Studies At OMRF Seek Ways To Slow Aging Process
OKLAHOMA CITY - None of us can escape aging. With each passing decade we can start to lose our eyesight, hearing and muscle mass, among other things. Then there is the threat of diseases that can attack us later in life. However, researchers at OMRF are studying ways to slow down the aging process.
Every move in Marcia Noah's yoga class has a purpose. Stretching, balancing, even cardio helps these silver sneakers gain back what they've lost.
'It's a personal passion of mine to make sure that an aging population stays active from the top of their head to the bottom of their toes," said Marcia Noah, a personal trainer at the YMCA.
"It's what keeps me alive," said Sandy Jarman, a member of the Silver Sneakers program.
Jarman is among the group in Noah's class who struggles with the effects of aging. Ted Lovelace has diabetes.
"I'm 75 years old," Lovelace admits. "If it wasn't for this, I'd be home in a rocking chair."
Holly VanRemmen studies aging within the Aging and Metabolism Program at the Oklahoma Medical Research Foundation.
"Aging is the primary risk factor for a number of age related diseases," said Vanremmen. "If we can understand what's going on there and intervene to slow down that process of aging, then these diseases will also be delayed."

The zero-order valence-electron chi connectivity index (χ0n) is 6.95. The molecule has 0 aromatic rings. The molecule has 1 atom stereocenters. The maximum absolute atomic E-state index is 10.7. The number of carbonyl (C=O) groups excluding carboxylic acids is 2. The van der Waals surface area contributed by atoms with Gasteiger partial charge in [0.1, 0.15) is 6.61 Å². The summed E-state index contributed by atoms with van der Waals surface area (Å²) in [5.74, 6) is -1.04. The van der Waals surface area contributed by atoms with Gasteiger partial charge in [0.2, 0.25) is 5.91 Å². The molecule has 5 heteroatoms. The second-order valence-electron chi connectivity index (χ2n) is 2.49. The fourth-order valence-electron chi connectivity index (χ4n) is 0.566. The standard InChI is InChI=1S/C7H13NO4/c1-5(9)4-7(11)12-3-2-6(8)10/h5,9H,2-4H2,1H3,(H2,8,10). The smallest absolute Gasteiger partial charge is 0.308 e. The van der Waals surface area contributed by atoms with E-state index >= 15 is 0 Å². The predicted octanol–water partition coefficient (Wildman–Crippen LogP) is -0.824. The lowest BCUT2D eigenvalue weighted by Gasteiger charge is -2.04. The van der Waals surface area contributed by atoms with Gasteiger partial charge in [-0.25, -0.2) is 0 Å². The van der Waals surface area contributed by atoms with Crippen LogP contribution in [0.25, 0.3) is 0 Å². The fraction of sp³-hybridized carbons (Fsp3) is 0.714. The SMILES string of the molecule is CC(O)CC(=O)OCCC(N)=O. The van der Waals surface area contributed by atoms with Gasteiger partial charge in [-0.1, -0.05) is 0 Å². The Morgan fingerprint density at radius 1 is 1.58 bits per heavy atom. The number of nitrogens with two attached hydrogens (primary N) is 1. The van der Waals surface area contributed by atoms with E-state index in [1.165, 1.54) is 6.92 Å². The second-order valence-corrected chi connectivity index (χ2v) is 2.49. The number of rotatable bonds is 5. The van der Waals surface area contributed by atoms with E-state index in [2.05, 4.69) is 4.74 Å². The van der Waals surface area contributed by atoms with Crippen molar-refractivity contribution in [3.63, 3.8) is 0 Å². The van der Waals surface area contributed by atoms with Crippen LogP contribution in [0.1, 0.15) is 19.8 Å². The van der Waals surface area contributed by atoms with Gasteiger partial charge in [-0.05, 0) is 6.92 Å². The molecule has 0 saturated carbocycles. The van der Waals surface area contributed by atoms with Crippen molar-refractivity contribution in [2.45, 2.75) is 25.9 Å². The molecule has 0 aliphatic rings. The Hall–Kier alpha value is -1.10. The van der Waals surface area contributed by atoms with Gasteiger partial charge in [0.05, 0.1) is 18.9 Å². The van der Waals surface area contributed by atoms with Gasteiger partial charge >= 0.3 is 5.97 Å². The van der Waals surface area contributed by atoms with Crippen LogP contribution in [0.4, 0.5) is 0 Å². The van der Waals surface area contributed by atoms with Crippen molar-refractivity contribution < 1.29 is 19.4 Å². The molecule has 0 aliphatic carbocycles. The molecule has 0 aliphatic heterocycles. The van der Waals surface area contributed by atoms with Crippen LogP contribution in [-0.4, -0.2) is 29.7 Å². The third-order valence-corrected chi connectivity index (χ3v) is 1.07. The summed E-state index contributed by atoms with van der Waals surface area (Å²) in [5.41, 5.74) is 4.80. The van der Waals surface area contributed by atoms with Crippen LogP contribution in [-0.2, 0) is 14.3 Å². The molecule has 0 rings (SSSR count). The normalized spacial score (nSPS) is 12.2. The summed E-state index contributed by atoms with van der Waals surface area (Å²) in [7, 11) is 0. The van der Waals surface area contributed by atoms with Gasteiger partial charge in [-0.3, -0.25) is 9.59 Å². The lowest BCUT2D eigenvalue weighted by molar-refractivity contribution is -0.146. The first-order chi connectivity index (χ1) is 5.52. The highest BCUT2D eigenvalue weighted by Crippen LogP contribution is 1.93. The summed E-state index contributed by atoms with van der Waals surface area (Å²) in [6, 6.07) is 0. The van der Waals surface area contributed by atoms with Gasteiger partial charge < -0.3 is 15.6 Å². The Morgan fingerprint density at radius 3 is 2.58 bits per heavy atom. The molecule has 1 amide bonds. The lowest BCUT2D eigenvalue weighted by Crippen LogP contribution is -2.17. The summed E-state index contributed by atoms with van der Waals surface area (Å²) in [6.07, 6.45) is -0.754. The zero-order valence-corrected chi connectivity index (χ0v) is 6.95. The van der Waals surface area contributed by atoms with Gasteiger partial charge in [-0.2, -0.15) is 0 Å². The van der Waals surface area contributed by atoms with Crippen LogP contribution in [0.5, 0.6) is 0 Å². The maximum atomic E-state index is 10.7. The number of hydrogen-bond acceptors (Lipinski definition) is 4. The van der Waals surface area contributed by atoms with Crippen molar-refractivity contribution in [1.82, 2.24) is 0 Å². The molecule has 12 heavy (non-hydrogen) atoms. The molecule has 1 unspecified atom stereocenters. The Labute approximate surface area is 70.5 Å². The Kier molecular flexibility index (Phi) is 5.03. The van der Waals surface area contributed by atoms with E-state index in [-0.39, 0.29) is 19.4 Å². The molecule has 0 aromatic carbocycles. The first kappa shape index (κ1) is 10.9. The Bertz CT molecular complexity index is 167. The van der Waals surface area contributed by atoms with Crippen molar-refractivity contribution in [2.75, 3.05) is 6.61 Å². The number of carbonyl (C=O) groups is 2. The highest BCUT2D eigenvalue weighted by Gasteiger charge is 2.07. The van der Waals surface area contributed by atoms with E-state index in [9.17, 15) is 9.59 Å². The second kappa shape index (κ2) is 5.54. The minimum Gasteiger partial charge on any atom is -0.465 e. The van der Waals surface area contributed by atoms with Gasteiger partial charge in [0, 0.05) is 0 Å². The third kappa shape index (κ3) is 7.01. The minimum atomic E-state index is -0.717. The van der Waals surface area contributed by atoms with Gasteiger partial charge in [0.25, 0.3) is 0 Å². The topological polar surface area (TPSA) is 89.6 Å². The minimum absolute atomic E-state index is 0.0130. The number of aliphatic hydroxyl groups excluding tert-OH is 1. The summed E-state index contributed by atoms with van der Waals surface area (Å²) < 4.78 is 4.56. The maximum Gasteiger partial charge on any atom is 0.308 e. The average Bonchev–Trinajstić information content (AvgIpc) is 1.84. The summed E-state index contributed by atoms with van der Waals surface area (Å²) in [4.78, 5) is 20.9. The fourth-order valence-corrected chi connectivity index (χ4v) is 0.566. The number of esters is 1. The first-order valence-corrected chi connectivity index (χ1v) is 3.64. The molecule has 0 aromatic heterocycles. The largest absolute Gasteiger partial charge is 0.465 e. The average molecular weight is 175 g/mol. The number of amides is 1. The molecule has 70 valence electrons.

Inside OMRF's 65 labs and two clinics, researchers not only study aging, but also arthritis, MS, cardiovascular diseases and cancer.
"We do all types of clinical research from testing new medications in partnership with companies to actually trying to find out what are the genetic and other causes of these diseases," said Stephen Prescott, OMRF President.
OMFD is expanding it's aging program and recently received a $2.1 million grant to study age-related muscle loss.
"It's not about can we make the human being who can live to 180, that's not the goal, the goal is can you live to a hundred or 110 and still be relatively healthy living an active life," said Vanremmen.
"I think it's important for people to know it's normal to age and it's ok to age and get through that aging as healthy as you can," said Jarman.
Researchers at OMRF have invented three FDA approved drugs. Three others are currently in late stage clinical testing.